This article was written by Mark Armour
“Tacky” Tom Parrott enjoyed a long and colorful career in professional baseball, showing both great athletic talent and a gift for showmanship. Forgotten today, for a brief time he earned a reputation as one of the game’s best players. He was the second native Oregonian to play in the major leagues, debuting eleven months after his brother, Jiggs.
Thomas H. Parrott, Tom’s father, had emigrated from England to Oregon in 1857, and soon became one of the leaders in his East Portland community. He and the former Eliza Ann Rhodes raised eight children, (all boys save one daughter), many of whom played organized baseball. The elder Thomas was a shoemaker when he arrived in Oregon, but he eventually made his living in the music business-he owned a music store and organized the East Portland Brass Band.
Thomas William Parrott, the third child, was born April 10, 1868. Music was a part of the Parrott children’s education from a young age, and many of them, including Tom, played in bands for much of their lives. In 1881 the East Portland Band won a contest for the best brass band in the state of Oregon, and were given a gold medal and $125.00, donated by the firm of Mellis Brothers to the winner. The elder Thomas conducted the band, while his sons Henry, Dode, Tom and Jiggs and a few cousins made up more than half its members.
While not playing his cornet, young Tom played organized ball in the Portland sandlots at a young age. In 1888 the Willamettes, a top-flight amateur team named after the river that divided Portland and East Portland, was assembled. Tom was the team’s ace pitcher, and was joined on the club by his brothers Dode and Jiggs.
The Pacific Northwest League, the first professional circuit in the region, was organized in 1890, and Tom and Jiggs were important members of the Portland team. Tom was the team’s best starting pitcher, finishing 15-25 for a team with a record of 28-67, and also its third leading batter (.253), playing the outfield occasionally. He was impressed enough with his own talents to leave the team in August in a demand for more salary. Tom actually got the raise, but soon after returning he refused to pitch unless certain teammates were not playing behind him. The team’s manager, Harris, suspended Parrott, but when the team’s fans demanded that their local hero return to action, the club’s officials reinstated him. Harris resigned.
Parrott had already gained a reputation for being what a later generation would call a “flake,” both on and off the field. Late that season, The Sporting News reported: “He has lots of speed and splendid curves, but knows nothing of headwork until he gets several good thumpings, which set him to thinking.”
Tom returned to Portland the next season vowing to behave. The Sporting News dutifully proclaimed Parrott to have “one of the strongest pitching arms in the league.” Portland won the league pennant in 1891, led by Tom’s strong pitching and hitting (.284). At the conclusion of Portland’s season, he joined the Sacramento club of the California League, playing the outfield for 18 games that fall.
In 1892 Tom returned to the Pacific Northwest League, but this time he split the season between Tacoma and Seattle, pitching and playing second base. Before one early season game, the Seattle team staged a “field day” during which Parrott made a big impression. He won the 100-yard dash easily, then threw a baseball 131 yards 2 feet, the latter just short of the reported record, set in 1872 by John Hatfield in New York. In early August, the league agreed to end its season and disband, with Parrott’s Seattle squad the circuit’s champion. Tom caught on as a pitcher for Philipsburg of the Montana State League for the remainder of their season.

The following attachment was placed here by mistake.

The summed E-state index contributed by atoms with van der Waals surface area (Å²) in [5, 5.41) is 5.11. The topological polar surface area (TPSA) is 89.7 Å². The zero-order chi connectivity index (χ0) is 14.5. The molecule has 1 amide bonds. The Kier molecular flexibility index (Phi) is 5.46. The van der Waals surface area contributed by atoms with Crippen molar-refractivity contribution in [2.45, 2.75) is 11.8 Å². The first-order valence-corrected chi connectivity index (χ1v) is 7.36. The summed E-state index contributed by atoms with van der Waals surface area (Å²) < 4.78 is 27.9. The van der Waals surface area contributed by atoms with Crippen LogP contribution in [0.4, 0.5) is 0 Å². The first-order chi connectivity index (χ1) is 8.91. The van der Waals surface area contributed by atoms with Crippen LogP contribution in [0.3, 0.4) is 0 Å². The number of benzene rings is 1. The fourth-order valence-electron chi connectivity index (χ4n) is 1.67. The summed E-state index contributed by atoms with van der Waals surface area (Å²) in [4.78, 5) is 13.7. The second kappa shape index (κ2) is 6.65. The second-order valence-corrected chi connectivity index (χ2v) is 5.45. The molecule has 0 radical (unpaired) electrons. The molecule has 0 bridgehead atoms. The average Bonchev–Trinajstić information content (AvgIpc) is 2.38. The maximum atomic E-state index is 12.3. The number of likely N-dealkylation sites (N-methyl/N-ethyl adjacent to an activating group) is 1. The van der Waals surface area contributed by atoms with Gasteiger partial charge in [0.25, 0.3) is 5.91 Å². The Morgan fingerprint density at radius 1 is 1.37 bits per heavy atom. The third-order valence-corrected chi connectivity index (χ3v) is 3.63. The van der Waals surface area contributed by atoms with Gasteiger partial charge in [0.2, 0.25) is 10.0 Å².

With no professional leagues in the northwest in 1893, Parrott traveled diagonally across the country to hook up with Birmingham of the Southern League. The local Sporting News correspondent was enthusiastic: “Parrott is a fine pitcher, a smashing good hitter, and above all a kicker. He plays ball for his side from the time the bell rings.”
He was pitching and hitting (.346) well in June 1893 when his contract was sold to the Cincinnati Reds of the National League. At essentially the same time, Parrott, claiming that Birmingham had allowed him to make a deal for himself, signed with the Chicago Colts, who already employed his younger brother Jiggs. National League president Nic Young ultimately resolved the dispute in favor of Cincinnati, but not before Parrott pitched four games for Chicago. His debut for the Colts was on June 18, and he was awarded to the Reds on the 29th. His pitching was unimpressive in Chicago (0-3, 6.67), but solid in Cincinnati (10-7, 4.09). After the season The Sporting News reported: “There is no probability of Cincinnati allowing Parrott to drift away. At times he has pitched great enough ball to warrant the belief that he was well worth the fight that Cincinnati made to get him.”
After the season Tom headed to California to join an Oakland ballclub that hosted games against the NL champion Boston Beaneaters. Parrott continued to hone his colorful reputation. San Francisco’s Sporting News correspondent reported that “Tom Parrott does not play ball like any mortal on earth. When he plays third base he becomes filled with some sort of idea that he ought to play all of the other positions on the field, and comes pretty near doing so. When he pitches he tries hard to imitate a windmill. This he did yesterday with more or less success.” For his part, “Parrott says that some of the people who continually roust a pitcher, have not enough sense to pound sand into a rat hole.”
Throughout his baseball career he received a lot of attention for his musicianship. He still played the cornet in his father’s orchestra in Portland during the off-season, but also regularly played clubs during the season both at home and on the road. The Sporting News often mentioned his upcoming concerts at locations like New York’s Coney Island.